Of course, when technology allows for acoustic analysis of engines, compositional determination of spent rubber marbles and high speed video and detailed photography of aero devices and flexing bodywork, it’s hard to keep innovations secret for long. So perhaps patents are worth considering? As you say, the world moves on quickly and technology has a short shelf life. Allied to which, patents require full disclosure on the behalf of the creator (and therefore valuable indications of development direction), and offer little protection in a sport where it won’t be obvious if a competitor decides to abuse it.

    I know of a couple of patents that have been filed – one for “cubane” if anybody is interested. But if it was my intellectual property, I’d aim to protect it through secrecy, segmentation and by trying to retain the team that understood it.

  11. @WilliBetz,

    An interesting idea, that of those in F1 perhaps patenting some of their developments that they at present do not. However, not knowing much about the process, I find myself wondering about the length of it, how speedy it is.

    Asssuming it is fairly swift, there is the fact that, assuming it is granted, said patent would probably reveal far too much information for comfort.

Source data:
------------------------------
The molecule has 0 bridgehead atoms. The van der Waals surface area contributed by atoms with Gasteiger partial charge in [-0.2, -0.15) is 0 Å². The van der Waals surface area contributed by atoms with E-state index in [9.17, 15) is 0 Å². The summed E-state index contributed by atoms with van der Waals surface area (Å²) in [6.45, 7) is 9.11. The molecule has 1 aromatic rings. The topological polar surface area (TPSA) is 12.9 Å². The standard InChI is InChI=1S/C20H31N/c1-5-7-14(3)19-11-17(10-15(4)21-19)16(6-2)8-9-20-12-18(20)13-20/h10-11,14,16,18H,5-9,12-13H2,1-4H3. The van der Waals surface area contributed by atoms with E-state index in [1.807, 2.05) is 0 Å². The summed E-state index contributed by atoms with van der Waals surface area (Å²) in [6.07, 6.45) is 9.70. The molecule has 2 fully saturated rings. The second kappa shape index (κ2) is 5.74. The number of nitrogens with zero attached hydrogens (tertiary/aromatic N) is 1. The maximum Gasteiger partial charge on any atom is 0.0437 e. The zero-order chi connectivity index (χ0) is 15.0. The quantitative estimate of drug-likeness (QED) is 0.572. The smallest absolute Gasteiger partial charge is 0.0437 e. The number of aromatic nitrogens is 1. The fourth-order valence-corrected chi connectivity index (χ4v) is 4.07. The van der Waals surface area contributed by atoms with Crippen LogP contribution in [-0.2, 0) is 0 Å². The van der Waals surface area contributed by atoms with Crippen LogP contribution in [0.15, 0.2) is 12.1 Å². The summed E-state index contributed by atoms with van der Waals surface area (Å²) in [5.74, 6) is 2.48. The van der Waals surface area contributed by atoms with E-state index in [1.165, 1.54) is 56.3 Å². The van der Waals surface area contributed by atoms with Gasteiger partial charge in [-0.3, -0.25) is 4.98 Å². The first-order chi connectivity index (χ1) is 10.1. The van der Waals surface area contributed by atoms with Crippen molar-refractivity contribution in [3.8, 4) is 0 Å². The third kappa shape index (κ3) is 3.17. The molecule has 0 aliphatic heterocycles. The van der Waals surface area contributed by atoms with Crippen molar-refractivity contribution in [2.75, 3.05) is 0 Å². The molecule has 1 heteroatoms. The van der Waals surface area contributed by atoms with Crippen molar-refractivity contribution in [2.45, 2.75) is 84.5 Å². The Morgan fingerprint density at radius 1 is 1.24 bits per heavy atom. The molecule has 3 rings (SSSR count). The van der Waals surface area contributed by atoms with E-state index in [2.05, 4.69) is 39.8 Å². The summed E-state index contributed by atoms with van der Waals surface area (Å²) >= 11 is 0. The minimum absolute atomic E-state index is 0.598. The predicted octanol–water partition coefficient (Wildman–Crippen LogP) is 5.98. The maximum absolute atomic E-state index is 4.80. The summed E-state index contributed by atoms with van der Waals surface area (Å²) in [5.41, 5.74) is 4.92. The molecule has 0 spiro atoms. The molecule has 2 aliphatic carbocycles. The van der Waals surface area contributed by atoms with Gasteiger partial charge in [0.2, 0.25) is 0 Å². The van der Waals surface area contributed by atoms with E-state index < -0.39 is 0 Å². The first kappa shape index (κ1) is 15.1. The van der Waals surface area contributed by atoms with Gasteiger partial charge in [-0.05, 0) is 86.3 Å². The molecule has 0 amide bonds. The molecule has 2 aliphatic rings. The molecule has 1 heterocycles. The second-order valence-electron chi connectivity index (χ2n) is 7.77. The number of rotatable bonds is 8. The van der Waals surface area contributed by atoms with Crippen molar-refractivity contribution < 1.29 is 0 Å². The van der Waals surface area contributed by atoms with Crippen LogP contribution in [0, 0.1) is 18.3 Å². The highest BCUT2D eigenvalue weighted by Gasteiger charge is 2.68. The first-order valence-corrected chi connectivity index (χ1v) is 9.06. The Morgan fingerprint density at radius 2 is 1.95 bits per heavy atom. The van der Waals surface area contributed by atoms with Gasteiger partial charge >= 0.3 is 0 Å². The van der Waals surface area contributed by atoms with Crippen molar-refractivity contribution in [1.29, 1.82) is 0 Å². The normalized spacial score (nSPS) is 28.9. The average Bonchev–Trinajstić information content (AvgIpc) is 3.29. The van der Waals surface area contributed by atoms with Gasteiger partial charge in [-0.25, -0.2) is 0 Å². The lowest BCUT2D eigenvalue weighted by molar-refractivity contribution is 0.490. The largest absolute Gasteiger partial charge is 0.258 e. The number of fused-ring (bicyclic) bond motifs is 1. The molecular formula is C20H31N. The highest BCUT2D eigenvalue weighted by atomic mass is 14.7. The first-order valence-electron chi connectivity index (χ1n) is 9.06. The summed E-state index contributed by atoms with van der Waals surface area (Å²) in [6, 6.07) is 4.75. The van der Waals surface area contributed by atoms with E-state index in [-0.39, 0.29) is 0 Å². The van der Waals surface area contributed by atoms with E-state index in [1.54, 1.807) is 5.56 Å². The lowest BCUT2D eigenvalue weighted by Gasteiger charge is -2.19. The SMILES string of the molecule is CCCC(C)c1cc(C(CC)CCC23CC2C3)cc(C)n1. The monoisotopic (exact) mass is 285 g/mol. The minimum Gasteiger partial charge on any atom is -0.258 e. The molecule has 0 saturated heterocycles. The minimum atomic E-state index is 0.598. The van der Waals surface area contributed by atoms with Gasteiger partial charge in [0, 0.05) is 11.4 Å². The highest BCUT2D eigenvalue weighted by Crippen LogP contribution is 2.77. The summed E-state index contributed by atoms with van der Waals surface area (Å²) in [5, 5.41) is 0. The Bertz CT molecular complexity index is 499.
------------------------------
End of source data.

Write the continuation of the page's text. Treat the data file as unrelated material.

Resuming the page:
As a possible theroretical example, let’s suppose a team developed a front wing design, where said wing flexed sufficiently to be of benefit, where no flexing ought, according to the regulations, to do so, whether the patent data might perhaps actually incriminate the team, they having to demonstrate the workings of that design? It’s a thought.

  12. Copying and engineering go hand in hand, always have, always will.

    As engineer if you see a good idea, implement it, and improve it, and make what ever you are designing better than the previous guy. In turn others will copy your idea and improve what you’ve done. At the end of the days everyone wins as knowledge is being developed, and innovation is happening.

  13. I would like to add another story. In the 1929 Ettore Bugatti buy two Miller 91 cars (actually it was Packard Cable Specials) from Leon Duray and copied the engine’s twin cam top (which was actually the copy of Henry’s Peugeot). Bugatti used it on his later legendary cars like Types 51, 54 or 59.

  14. Interesting, in Australia both Holden and Ford send each of their road cars to the other manufacturer once launched to save either the effort of going out and purchasing examples to pull apart.

  15. @RichT

    To claim patent pending requires full disclosure and provides no protection beyond the possibility of future litigation. As you suggest, it’s another good reason to rely on secrecy instead – especially if your innovation relies on a controversial interpretation of the regulations!

    It’s perhaps interesting to consider that most successful innovations in F1 are either copied in short order (raising the cost-base for all competitors and affording only short-lived advantage for the innovator) or banned before they see the track (disadvantaging the innovator for their sunk direct and indirect costs)… F1 may be a fierce competition, but it’s one that relies on broad parity amongst the competitors for its appeal.

    1. By looking on Google I found that Bonham’s sold one recently for £75.00. That means they are probably worth £50